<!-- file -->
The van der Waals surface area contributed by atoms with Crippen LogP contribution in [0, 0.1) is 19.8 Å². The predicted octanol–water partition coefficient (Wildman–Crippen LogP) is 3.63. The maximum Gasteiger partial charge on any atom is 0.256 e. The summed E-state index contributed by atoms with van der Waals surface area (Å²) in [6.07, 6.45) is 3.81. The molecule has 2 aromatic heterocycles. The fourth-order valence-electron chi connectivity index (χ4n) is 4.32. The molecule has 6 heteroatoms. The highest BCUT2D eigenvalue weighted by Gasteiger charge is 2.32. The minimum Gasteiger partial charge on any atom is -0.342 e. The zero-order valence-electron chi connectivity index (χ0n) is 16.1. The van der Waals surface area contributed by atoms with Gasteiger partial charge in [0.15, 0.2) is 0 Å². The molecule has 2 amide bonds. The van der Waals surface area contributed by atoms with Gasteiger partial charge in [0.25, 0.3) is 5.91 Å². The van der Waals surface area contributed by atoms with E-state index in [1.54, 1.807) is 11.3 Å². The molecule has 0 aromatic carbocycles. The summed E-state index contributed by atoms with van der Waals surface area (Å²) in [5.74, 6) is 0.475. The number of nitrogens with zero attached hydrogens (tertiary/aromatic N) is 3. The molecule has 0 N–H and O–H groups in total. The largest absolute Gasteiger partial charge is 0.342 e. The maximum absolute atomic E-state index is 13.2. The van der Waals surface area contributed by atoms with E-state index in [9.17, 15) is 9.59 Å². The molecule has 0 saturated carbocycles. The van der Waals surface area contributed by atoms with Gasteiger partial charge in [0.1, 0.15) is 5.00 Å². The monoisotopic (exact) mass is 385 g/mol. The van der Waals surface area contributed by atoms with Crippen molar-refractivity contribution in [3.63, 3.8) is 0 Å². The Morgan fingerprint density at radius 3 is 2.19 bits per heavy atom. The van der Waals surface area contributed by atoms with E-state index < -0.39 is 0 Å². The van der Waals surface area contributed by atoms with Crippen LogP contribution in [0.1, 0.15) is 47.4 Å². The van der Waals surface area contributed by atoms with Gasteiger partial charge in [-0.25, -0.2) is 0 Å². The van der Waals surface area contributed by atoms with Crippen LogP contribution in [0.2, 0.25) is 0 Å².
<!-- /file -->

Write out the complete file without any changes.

The van der Waals surface area contributed by atoms with Crippen LogP contribution in [0, 0.1) is 19.8 Å². The predicted octanol–water partition coefficient (Wildman–Crippen LogP) is 3.63. The maximum Gasteiger partial charge on any atom is 0.256 e. The summed E-state index contributed by atoms with van der Waals surface area (Å²) in [6.07, 6.45) is 3.81. The molecule has 2 aromatic heterocycles. The fourth-order valence-electron chi connectivity index (χ4n) is 4.32. The molecule has 6 heteroatoms. The highest BCUT2D eigenvalue weighted by Gasteiger charge is 2.32. The minimum Gasteiger partial charge on any atom is -0.342 e. The zero-order valence-electron chi connectivity index (χ0n) is 16.1. The van der Waals surface area contributed by atoms with Gasteiger partial charge in [0.15, 0.2) is 0 Å². The molecule has 2 amide bonds. The van der Waals surface area contributed by atoms with Gasteiger partial charge in [0.25, 0.3) is 5.91 Å². The van der Waals surface area contributed by atoms with E-state index in [1.54, 1.807) is 11.3 Å². The molecule has 0 aromatic carbocycles. The summed E-state index contributed by atoms with van der Waals surface area (Å²) in [5.74, 6) is 0.475. The number of nitrogens with zero attached hydrogens (tertiary/aromatic N) is 3. The molecule has 0 N–H and O–H groups in total. The largest absolute Gasteiger partial charge is 0.342 e. The maximum absolute atomic E-state index is 13.2. The van der Waals surface area contributed by atoms with E-state index in [9.17, 15) is 9.59 Å². The molecule has 0 saturated carbocycles. The van der Waals surface area contributed by atoms with Gasteiger partial charge in [0.1, 0.15) is 5.00 Å². The monoisotopic (exact) mass is 385 g/mol. The van der Waals surface area contributed by atoms with Crippen molar-refractivity contribution in [3.63, 3.8) is 0 Å². The Morgan fingerprint density at radius 3 is 2.19 bits per heavy atom. The van der Waals surface area contributed by atoms with E-state index < -0.39 is 0 Å². The van der Waals surface area contributed by atoms with Crippen LogP contribution in [0.1, 0.15) is 47.4 Å². The van der Waals surface area contributed by atoms with Gasteiger partial charge in [-0.25, -0.2) is 0 Å². The van der Waals surface area contributed by atoms with Crippen LogP contribution in [0.2, 0.25) is 0 Å².